Since Skoda dropped the Fabia vRS a few years back, the Octavia has been the only model to bear its performance badge.
Now, though, they’ve got their range-topping SUV in on it and come up with the Kodiaq vRS.
UK orders mightn’t turn up until Spring but there a handful of demo cars knocking about already, and I took one out on the road for a few hours.
It’s not too unlike previous models, but still looks cracking
At a glance there aren’t any massive changes from the Kodiaq Sportline – the vRS’ predecessor – but enough to set it apart.
Both have upgraded bumpers and 20-inch alloys, but the vRS’ ‘Xtreme’ rims look even more imposing and sit above red brake callipers. They’re a handsome set.
Round the back are the squared exhaust tips and full-width reflector that Skoda puts on all its performance models.
It also has the spec-specific badging, front and back, along with gloss-black grille and window surrounds. Our tester was finished in metallic Race Blue and looked cracking.
Inside, it shares the Sportline’s excellent 9.2-inch touchscreen and cushy Alcantara sports seats, with added vRS badging and red stitching that are both unique to this model.
Let’s have a nosey at the numbers
The vRS might impress on looks but if it’s going to wear that badge it’ll have to do well on the move too.
It’s got just under 240bhp, about 50 more than the Sportline’s most powerful engine, that comes from a 2.0-litre twin turbo.
Alongside the 400bhp-plus super SUVs it isn’t a huge power count, but it isn’t pretending to challenge the likes of those.
It’ll go from a standstill to 60mph in seven seconds – an impressive time for anything limited to four cylinders and two litres, but even more so for something this size and diesel-powered.
Which is surprising, considering performance-spec motors tend to come with petrol-only engine choices, or petrol and diesel.
Stats aside, what’s it like to drive?
I took the Kodiaq vRS to the Northumberland coast, easily some of the North East’s best roads, and resisted the urge to drop it into ‘Sport’ mode for all of eight minutes. Even when keeping to the speed limits and general rules of the road, it’d be a bit of a waste not to use it.
The suspension stiffened, and the exhausts’ warble kicked up a level. It felt just as brisk as the numbers suggested, climbing the inclines and rounding the bends with little in the way of delay, or to quote the video review above, like a plastic bag in the wind.
Fitted with Skoda’s seven-speed automatic gearbox and four-wheel drive, as standard, it has a more focused setup than the Sportline – up to 85% of the engine’s output can be sent to any one of the wheels.
The vRS feels confident on the road and holds its stance with impressive body control, especially in Sport.
The steering is a tad light, but it does well to hold the car on the line you’ve put it without swaying about like a loaded trolley turning down the fruit and veg isle at full tilt.
If you want quick, but obedient you’ll be a fan. If you’re after something a bit more involving, that’s just as keen to go sideways as it is forwards, it might not appeal.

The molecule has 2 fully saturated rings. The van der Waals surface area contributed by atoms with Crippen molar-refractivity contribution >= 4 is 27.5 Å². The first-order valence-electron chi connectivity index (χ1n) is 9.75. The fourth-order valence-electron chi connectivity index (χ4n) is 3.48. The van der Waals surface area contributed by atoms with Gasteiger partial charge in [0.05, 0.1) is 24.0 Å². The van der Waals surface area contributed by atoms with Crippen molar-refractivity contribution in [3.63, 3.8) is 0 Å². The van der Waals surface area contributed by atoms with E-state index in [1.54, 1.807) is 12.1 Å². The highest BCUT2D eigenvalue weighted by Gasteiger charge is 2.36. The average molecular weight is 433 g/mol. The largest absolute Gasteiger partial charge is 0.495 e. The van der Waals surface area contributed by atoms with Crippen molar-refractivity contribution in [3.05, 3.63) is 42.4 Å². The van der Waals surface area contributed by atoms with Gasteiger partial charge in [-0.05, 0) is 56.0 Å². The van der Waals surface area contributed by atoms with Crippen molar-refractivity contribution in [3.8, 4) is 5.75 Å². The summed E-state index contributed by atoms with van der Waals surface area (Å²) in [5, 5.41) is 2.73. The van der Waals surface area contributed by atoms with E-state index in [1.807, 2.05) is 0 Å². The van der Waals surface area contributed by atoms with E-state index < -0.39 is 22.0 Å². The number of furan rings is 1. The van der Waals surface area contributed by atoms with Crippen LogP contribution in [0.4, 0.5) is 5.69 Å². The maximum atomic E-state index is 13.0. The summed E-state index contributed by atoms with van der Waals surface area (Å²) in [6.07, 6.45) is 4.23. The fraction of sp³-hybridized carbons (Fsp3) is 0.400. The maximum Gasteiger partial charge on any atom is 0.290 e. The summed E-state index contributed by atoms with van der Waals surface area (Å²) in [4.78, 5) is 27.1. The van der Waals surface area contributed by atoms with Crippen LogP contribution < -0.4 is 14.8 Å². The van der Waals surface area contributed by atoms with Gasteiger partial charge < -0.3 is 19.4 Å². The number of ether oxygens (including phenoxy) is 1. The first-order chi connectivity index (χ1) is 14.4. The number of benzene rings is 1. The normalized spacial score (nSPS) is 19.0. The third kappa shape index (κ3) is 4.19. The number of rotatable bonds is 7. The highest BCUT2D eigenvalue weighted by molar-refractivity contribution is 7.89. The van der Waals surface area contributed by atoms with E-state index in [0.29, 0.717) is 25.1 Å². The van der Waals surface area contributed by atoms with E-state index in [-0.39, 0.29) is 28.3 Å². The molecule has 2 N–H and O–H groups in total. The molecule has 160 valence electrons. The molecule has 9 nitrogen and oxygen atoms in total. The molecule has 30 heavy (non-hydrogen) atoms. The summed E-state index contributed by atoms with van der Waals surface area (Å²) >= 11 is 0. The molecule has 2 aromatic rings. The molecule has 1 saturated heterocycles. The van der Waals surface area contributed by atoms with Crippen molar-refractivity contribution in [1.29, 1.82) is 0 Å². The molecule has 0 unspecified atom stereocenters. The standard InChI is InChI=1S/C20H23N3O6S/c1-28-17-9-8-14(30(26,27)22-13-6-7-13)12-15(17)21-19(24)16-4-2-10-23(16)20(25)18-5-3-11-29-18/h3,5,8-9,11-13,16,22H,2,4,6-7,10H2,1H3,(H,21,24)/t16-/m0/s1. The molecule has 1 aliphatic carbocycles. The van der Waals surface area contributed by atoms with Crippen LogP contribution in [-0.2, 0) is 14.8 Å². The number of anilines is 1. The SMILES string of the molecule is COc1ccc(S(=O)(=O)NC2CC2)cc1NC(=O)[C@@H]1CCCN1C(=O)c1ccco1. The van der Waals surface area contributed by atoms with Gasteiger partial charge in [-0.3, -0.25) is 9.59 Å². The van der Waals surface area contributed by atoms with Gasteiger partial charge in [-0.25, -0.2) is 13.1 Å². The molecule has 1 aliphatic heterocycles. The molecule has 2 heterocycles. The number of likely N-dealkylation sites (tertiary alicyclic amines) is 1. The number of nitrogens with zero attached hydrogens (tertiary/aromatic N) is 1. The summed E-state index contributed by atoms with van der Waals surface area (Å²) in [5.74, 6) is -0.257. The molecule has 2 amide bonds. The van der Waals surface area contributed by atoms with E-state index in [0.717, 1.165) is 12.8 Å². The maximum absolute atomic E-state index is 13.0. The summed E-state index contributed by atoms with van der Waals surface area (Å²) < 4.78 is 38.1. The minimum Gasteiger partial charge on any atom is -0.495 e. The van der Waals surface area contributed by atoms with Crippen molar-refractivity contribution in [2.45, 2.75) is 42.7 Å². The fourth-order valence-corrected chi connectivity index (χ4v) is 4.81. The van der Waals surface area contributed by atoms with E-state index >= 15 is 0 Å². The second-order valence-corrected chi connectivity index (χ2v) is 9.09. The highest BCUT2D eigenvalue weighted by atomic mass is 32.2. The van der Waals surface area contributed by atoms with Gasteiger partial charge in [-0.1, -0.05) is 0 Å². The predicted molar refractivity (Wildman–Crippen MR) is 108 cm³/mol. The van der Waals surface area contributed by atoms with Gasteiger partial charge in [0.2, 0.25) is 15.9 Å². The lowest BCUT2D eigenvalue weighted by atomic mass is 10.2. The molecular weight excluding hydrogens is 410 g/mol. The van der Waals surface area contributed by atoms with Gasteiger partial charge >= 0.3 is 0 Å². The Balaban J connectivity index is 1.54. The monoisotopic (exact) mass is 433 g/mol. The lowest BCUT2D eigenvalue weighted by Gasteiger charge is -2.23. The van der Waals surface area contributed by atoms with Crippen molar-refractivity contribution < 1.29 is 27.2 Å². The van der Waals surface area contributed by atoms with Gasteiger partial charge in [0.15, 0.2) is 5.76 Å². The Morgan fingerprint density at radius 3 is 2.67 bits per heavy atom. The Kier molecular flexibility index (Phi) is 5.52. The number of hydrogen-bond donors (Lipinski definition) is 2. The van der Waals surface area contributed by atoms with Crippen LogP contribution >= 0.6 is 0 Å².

This, however, is a car that’s big on flair and usability.
The other side of the coin
After half an hour or so of charging up the coast, I tried a few of the other modes on the Dynamic Chassis Control – yet another bit of standard tech.
Sliding into ‘Comfort’, the suspension lightens and becomes a lot more comfortable on uneven roads. And that’s despite riding on huge, low-profile tyres.
The exhausts also settle down, thanks to the ‘Dynamic Sound Actuator’. It emits an artificial sound from the exhausts to make the diesel twin turbo sound more like a petrol, and varies the volume depending on driving mode.
In Sport, there’s no disguising the diesel’s grunt from inside but it really doesn’t sound too bad outside the car.
Another handy feature is the Virtual Cockpit – replacing the dials behind the steering wheel with a customisable display. I won’t bore you with the different layouts, but one sticks out.
In this arrangement, the rev counter and speedo sit either side of the display, with a small satnav window in between.
I had a larger, north-oriented map open on the huge touchscreen as an overview of my route, while the Virtual Cockpit displayed a close-up of my current location and direction.
Especially handy if you’re driving an unfamiliar route.
It has seven seats, by the way
Although taller passengers might have a task getting into the two rear seats, the kids will have no bother scaling the middle row.
The vRS actually has the Nurburgring’s lap record for a seven-seater SUV, so you can take the whole family out for a jaunt.
And if grandma decides to stay home to watch Vera, the additional seats drop for huge boot space. That boot, by the way, can be opened using a button on the keys or a latch by the driver’s seat.
Granted, it might be expensive at £42k, but the Kodiaq vRS has no direct rival.
The closest is probably the Cupra Ateca – the fast SUV from Seat’s new performance brand – which is quicker and cheaper. But, even then it won’t beat the Kodiaq on fuel economy or number of seats.
And there are only 300 models coming to the UK, so there’s no doubt it’ll stand out. The Kodiaq vRS is a well-kitted and pacey SUV, that also doubles as a more-than-capable family wagon.
If you can get around the pricing, and you’re lucky enough to get a hold of one, you’ll probably have a fair bit of fun owning it.
The standard Kodiaq is also available on the Lookers Skoda Motability Scheme.